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Zero Waste to Landfill: Time to rethink your waste management strategy?

17 October 2018

Zero Waste to Landfill (ZWTL) is a movement growing around the world. It is much more than just throwing less in the bin; to achieve the goal, companies need to examine every aspect of their waste management.

While ZWTL has obvious environmental benefits and can help a company meet its corporate social responsibility (CSR), it can also have a real commercial benefit.

In just seven years from 2007 to 2014, the cost of landfill tax more than trebled from £24 a tonne in 2007-08 to £80 a tonne in 2014-15.

From 1st April 2018, landfill tax was set at £88.95 a tonne and is currently set to increase in line with inflation. This is the cost of tax alone for every tonne of waste landfilled at the standard rate and does not include other disposal charges and processing costs.

These charges make a very strong case for taking a ZWTL approach to managing waste where practicable.

Achieving ZWTL

Recycling is a large part of ZWTL, but embracing circular economies by understanding how to gain maximum value out of the materials and resources we use is also key.

The simplest example of this is one we’re all familiar with: recycled paper. By both recycling paper and using recycled paper we are gaining more value from paper as a resource.

A further aspect of a circular economy is sourcing energy, wherever possible, from renewable suppliers.

Where to start?

With growing concern for the environment and China’s recent ban on the importation of plastic waste focusing policy makers’ minds, it is likely that Government will implement measures that further penalise waste and incentivise green behaviour.

But it doesn’t have to be daunting. A valuable starting point is a waste audit and for those companies who already believe they are managing their waste efficiently, there are always ways to improve.

A waste audit is the process of evaluating the waste a company produces, what proportion is recyclable and whether waste that can be recycled is being recycled.

You might also consider whether any waste can be reused in-house or perhaps re-engineered such as office furniture, desks and chairs.

There are many great reuse charities out there where furniture is made fit for reuse and donated to much needed causes, which can provide great social value to local communities.

There are many ways in which a business can reduce its waste and a waste audit consists of a number of logical stages to help companies fully understand their current situation, identify strengths and weaknesses, and maximise efficiencies.

It is important to remember that businesses are legally obligated to treat their waste in line with the Waste Hierarchy which dictates that waste should be dealt with in the following order of preference: Reduction (Prevention), Reuse, Recycling, Energy Recovery and only as a final resort landfill.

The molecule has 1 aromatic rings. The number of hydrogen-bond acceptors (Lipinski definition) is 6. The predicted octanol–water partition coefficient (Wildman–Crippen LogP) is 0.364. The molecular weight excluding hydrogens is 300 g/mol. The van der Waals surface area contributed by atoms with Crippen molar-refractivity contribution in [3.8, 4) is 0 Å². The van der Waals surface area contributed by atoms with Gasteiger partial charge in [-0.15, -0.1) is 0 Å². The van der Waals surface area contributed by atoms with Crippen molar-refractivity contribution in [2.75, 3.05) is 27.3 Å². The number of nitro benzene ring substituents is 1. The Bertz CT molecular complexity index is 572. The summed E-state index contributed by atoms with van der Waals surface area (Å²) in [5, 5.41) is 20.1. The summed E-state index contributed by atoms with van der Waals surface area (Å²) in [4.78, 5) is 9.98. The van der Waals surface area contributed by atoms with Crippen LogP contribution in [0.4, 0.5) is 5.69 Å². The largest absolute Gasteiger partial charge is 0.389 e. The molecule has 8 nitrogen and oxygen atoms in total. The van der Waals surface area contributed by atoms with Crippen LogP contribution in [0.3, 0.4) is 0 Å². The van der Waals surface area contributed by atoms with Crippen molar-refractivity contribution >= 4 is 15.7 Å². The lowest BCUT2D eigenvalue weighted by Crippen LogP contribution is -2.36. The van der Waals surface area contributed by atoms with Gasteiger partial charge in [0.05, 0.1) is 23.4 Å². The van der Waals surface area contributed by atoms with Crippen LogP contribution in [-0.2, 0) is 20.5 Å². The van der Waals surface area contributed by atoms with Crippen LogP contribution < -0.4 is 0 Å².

A waste audit can advise the positioning of bins: if recycling points are out of the way or badly sited, they might well be forgotten.

An audit will analyse the internal receptacles to establish what waste is being generated at what locations and record how often mistakes have been made, to see identifiable trends. Waste audits can help you look further than well known recycling methods.

Food waste is a valuable form of energy that can be captured through Anaerobic Digestion (AD), a more sustainable alternative for the treatment of food waste and in line with the circular economy.

This is a biological process similar to composting, but without air, where the process also creates energy through the production of biogas. There has been a rapid growth in AD plants in the UK over the last five years providing alternative more sustainable solutions for managing food waste.

WCRS works with a number of AD plants and composting facilities around the UK that generate compost used to fertilise farmland and generate energy.

Anaerobic digestion is recognised by the government, Defra, the Welsh Assembly, the Scottish Parliament, Friends of the Earth and the National Farmers Union as one of the best methods for food waste recycling and dealing with farm waste and sewage sludge.

Recycling and reuse is not the only thing to consider. The manager leading the effort should consider the items or materials that can be eliminated from the supply chain, for instance swapping disposable, single use cups for reusable china cups.

Whatever you decide, the manager leading the effort should draw up an analysis and report, laying out findings and listing recommendations for change.

Great communication is key if the audit is to be embraced by the whole team so recommendations should be clear, to the point and displayed prominently around the workplace.

Make sure everybody knows the reasons for the audit and the benefits for the company, community and the environment. Make this clear at the start and repeat at the end. Waste audits are a great way for a company to meet its CSR, save money, and even identify a new revenue stream.

Organisations face many challenges with effectively managing their waste and recycling. WCRS has vast experience across the range of waste disposal and recycling innovation.

The team can give your company expert advice to help you achieve significant results on recycling rates within the first 12 months and is currently offering a free waste audit, subject to terms and conditions.

Work with the right partner and use proven support and advice to streamline your waste outputs and maximise efficiency, and considerable improvements can be made very quickly.


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